The History of Goose Lawn Ornaments

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Real geese would hiss and snap if someone tried to put clothes on them.
Real geese would hiss and snap if someone tried to put clothes on them. (Image: white goose image by Stepanov from Fotolia.com)

One Mother Goose nursery rhyme asks a goose where it has wandered. No question exists as to where plastic and concrete goose lawn ornaments have wandered; they have flocked to America's front yards from coast to coast in the last 30 years. Some have alighted in elementary schools and offices. Better questions concerning this long-lasting fad concern where they came from and when they started dressing up as doctors, prom queens, Dracula and the Easter Bunny.

Beginnings of Lawn Ornamentation

In an article for "The Guide to United States Popular Culture," Fred E.H. Schroeder says that yard ornamentation extends back to ancient Rome. America began copying the lawn ornamentation of wealthy Europeans around the 1870s as front yards and lawns became more common among the middle class. By the turn of the century, whirligigs and jigsawed cutouts of duck families, skunks, windmills and nursery rhyme characters were gaining ground. Cutouts of flamingos with steel spring necks were in vogue during the 1920s, transforming into hot pink, three-dimensional plastic lawn figures by 1960.

Nostalgia for the past resulted in displays of obsolete objects, such as wagon wheels, farm implements and milk cans. By the end of World War II, "an efflorescence of junk ornaments" appeared in America's yards, including wringer washing machines turned into planters and antique bathtubs upended and planted in the ground to form religious grottos.

Origin of Ornamental Geese

Schroeder notes that concrete lawn geese began their migration into the mainstream of American culture around 1980. Their popularity began in the Upper Ohio River Valley, which begins in Pittsburgh, Pennsylvania, and extends southward toward northern Kentucky.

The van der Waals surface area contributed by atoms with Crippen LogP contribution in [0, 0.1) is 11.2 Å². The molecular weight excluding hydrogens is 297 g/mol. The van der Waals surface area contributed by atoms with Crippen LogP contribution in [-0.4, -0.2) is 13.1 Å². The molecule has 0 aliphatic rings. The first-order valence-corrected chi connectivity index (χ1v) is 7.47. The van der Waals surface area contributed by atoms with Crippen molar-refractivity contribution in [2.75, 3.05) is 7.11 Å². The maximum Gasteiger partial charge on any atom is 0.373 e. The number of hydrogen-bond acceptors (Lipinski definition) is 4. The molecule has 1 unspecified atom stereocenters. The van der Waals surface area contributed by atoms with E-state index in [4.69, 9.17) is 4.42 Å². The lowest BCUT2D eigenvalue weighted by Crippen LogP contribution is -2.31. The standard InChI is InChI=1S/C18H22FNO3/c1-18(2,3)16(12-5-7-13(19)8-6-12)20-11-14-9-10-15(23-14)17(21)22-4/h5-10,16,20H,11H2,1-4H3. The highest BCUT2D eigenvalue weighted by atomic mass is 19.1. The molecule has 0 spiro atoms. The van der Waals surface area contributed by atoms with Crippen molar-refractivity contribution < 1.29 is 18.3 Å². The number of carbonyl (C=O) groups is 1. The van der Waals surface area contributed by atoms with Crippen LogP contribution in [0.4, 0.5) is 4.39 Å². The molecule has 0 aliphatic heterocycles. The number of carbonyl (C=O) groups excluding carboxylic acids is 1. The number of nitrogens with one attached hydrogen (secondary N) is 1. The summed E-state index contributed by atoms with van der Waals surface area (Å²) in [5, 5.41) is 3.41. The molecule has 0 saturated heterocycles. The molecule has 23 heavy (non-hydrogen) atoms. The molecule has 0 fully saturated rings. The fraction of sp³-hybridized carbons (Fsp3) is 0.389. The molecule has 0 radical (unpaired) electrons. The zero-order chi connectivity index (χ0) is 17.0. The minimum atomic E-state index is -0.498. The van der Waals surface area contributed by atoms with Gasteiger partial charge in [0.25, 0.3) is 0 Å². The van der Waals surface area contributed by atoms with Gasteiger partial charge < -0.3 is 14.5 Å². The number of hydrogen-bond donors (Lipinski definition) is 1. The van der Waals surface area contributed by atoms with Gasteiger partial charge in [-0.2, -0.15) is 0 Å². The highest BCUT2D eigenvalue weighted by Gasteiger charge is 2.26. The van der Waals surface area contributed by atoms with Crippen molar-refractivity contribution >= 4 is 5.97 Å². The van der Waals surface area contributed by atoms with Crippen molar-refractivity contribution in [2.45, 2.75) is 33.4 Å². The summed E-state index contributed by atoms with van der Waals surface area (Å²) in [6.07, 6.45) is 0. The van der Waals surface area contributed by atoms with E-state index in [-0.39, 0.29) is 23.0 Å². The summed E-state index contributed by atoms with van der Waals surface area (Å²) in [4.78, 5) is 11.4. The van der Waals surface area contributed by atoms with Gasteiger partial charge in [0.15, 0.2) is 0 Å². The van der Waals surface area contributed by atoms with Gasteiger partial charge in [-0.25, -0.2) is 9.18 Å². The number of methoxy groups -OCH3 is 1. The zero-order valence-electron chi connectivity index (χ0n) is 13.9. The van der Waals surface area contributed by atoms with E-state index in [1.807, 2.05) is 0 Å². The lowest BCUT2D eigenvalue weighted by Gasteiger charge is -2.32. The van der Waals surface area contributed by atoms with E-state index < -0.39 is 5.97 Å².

A 1995 article in "The Chicago Sun Times" newspaper also says the geese first appeared in the 1980s. It identifies Kentucky as the birthplace of the concrete side of the ornamental lawn goose family. Perhaps the idea for plastic lawn geese hatched at Union Products, the Massachusetts company that made plastic flamingos an American icon.

While the "Chicago Sun Times" said that the fad of dressing the geese likely began in Indiana or Illinois, a 1998 "Chicago Tribune" article suggested Ohio.

Goose Fashion Boom

By the 1990s, the sale of goose fashions was booming in the Midwest, according to the Chicago Sun Times. Reporter Judy Markey interviewed owners of concrete geese who purchased entire wardrobes for their statues, including negligees and curlers as well as leopard-spotted bikinis and sunglasses. Markey noted that what had previously been a small town fad had spread to the South Loop of Chicago where one owner filled three bureau drawers with goose clothing.

Migration of Trend

Well-dressed lawn geese migrated to other parts of the nation by the early 1990s. A 1993 article from "The Denver Post" noted a trend to clothe a menagerie of plastic lawn ornaments, including plastic pigs and a family of flamingos costumed to look like the Nativity scene.

The trend continues to endure in the West where it has waddled out of the front yard and into the workaday world as exemplified by the plastic goose that now guards the reception desk of one Colorado elementary school. Its ever-evolving wardrobe brings smiles to students, staff and visitors.

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